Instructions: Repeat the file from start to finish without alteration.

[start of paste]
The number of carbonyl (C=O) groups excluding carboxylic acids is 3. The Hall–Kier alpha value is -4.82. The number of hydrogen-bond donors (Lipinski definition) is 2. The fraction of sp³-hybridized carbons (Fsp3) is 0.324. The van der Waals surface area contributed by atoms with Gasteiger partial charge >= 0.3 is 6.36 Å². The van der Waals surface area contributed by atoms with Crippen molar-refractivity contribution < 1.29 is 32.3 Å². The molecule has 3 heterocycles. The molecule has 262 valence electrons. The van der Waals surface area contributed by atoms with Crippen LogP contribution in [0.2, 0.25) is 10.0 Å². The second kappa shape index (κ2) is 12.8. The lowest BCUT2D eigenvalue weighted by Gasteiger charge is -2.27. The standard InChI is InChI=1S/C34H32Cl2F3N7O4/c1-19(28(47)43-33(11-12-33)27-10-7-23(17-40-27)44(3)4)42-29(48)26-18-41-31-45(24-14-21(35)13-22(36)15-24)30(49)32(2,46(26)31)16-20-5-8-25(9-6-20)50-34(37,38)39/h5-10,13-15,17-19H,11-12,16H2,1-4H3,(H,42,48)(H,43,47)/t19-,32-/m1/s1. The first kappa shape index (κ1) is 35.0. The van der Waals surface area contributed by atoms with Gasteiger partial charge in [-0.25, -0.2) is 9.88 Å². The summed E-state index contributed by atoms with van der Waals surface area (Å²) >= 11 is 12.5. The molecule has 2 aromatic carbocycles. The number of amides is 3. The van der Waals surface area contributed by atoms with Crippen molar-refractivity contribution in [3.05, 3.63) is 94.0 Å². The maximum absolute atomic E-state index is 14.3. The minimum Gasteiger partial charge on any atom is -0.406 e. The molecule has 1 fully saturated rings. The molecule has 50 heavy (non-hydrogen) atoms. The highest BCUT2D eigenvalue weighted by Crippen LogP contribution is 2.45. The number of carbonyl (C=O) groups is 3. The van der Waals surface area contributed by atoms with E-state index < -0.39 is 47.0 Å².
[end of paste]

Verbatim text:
The number of carbonyl (C=O) groups excluding carboxylic acids is 3. The Hall–Kier alpha value is -4.82. The number of hydrogen-bond donors (Lipinski definition) is 2. The fraction of sp³-hybridized carbons (Fsp3) is 0.324. The van der Waals surface area contributed by atoms with Gasteiger partial charge >= 0.3 is 6.36 Å². The van der Waals surface area contributed by atoms with Crippen molar-refractivity contribution < 1.29 is 32.3 Å². The molecule has 3 heterocycles. The molecule has 262 valence electrons. The van der Waals surface area contributed by atoms with Crippen LogP contribution in [0.2, 0.25) is 10.0 Å². The second kappa shape index (κ2) is 12.8. The lowest BCUT2D eigenvalue weighted by Gasteiger charge is -2.27. The standard InChI is InChI=1S/C34H32Cl2F3N7O4/c1-19(28(47)43-33(11-12-33)27-10-7-23(17-40-27)44(3)4)42-29(48)26-18-41-31-45(24-14-21(35)13-22(36)15-24)30(49)32(2,46(26)31)16-20-5-8-25(9-6-20)50-34(37,38)39/h5-10,13-15,17-19H,11-12,16H2,1-4H3,(H,42,48)(H,43,47)/t19-,32-/m1/s1. The first kappa shape index (κ1) is 35.0. The van der Waals surface area contributed by atoms with Gasteiger partial charge in [-0.25, -0.2) is 9.88 Å². The summed E-state index contributed by atoms with van der Waals surface area (Å²) >= 11 is 12.5. The molecule has 2 aromatic carbocycles. The number of amides is 3. The van der Waals surface area contributed by atoms with Crippen molar-refractivity contribution in [3.05, 3.63) is 94.0 Å². The maximum absolute atomic E-state index is 14.3. The minimum Gasteiger partial charge on any atom is -0.406 e. The molecule has 1 fully saturated rings. The molecule has 50 heavy (non-hydrogen) atoms. The highest BCUT2D eigenvalue weighted by Crippen LogP contribution is 2.45. The number of carbonyl (C=O) groups is 3. The van der Waals surface area contributed by atoms with E-state index < -0.39 is 47.0 Å².